These questions+ bear analysing.

 



Nice and naïve

This take on The Silence of The Lambs must assume that the main players in the Good Governance camp remain silent because they see no harm in the shape of things to come. To err is human; to let it go is good natured. There are more important things to worry about: such as war crime issues and a sustainable macroeconomic policy direction to set. The safe bet and fond hope is that the polity will find it in their hearts to forgive this small misstep made by a man with a larger vision for our nation. To keep mum on some of Caesar’s simple misdemeanours is the best course of action to take or not take!

CONVENTIONAL WISDOM: Not an important issue. Let it be.

DEVIL’S ADVOCATE: Don’t be naïve. It’s too important to ignore. 

 



Necessary/pragmatic

This point of view is more tactical than honest and sincere. It accepts the liabilities that being part of a vast and varied coalition government brings. There will be some fallout from some proponents of Good Governance talking but not walking the walk. To err is human; to let it be and let it pass is good politics in its better form. The art of the possible is to duck or run for cover when the big guns are firing like loose cannons and rest assured that the polity will be certain to forget about it in a month’s time, anyway. To neglect Caesar’s ambitions in the direction of privileging his progeny at international forums can’t hurt too badly in the end.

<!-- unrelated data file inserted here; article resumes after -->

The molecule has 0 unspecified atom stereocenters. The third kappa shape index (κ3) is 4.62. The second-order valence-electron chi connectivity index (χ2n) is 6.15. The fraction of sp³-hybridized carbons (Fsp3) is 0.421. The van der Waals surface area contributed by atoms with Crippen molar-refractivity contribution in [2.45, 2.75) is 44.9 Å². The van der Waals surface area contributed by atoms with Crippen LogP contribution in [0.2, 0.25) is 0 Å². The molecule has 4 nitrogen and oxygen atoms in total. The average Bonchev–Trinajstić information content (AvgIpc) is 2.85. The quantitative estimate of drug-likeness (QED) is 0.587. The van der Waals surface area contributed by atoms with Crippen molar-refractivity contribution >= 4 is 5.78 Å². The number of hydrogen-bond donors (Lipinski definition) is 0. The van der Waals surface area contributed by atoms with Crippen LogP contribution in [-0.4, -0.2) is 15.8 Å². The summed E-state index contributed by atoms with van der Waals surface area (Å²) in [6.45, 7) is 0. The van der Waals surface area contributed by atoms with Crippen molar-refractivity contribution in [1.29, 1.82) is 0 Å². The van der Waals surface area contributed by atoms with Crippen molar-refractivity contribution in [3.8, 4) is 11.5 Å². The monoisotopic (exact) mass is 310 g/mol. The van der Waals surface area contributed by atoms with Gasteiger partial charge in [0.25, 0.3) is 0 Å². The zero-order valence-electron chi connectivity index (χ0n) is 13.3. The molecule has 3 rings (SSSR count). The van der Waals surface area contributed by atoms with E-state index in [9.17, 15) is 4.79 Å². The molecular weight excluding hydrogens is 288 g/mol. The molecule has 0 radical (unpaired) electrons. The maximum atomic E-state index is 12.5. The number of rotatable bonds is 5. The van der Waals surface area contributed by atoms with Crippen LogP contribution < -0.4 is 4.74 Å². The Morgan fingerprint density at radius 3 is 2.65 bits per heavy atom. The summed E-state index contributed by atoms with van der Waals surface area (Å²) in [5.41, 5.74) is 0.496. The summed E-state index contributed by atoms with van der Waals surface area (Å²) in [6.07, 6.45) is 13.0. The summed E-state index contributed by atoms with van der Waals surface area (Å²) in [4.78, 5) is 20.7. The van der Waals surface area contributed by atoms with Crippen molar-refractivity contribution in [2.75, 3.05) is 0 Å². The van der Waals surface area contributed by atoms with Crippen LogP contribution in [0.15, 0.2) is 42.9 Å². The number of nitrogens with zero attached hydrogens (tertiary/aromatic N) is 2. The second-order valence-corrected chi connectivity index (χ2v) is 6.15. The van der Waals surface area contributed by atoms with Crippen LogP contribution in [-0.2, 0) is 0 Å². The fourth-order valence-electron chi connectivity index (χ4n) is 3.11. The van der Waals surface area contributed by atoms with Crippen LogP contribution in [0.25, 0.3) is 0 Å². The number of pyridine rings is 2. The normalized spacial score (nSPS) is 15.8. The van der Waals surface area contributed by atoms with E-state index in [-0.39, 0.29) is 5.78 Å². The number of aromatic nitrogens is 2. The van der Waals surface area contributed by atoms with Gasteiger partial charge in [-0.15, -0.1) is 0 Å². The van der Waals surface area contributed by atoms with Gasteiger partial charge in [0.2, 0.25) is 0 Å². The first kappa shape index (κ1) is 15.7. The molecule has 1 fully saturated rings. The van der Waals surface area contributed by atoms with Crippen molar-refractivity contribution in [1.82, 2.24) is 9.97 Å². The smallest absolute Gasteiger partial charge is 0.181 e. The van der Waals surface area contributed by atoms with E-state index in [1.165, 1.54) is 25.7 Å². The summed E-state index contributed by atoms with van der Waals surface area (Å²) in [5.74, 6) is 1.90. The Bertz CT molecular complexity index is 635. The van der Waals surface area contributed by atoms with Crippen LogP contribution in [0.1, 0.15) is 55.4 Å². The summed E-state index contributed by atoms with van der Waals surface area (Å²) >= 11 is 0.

CONVENTIONAL WISDOM: Hope no one notices. It too shall pass.

DEVIL’S ADVOCATE: Too late. Everyone has something to say about it.

 



Naughty/cynical~strategic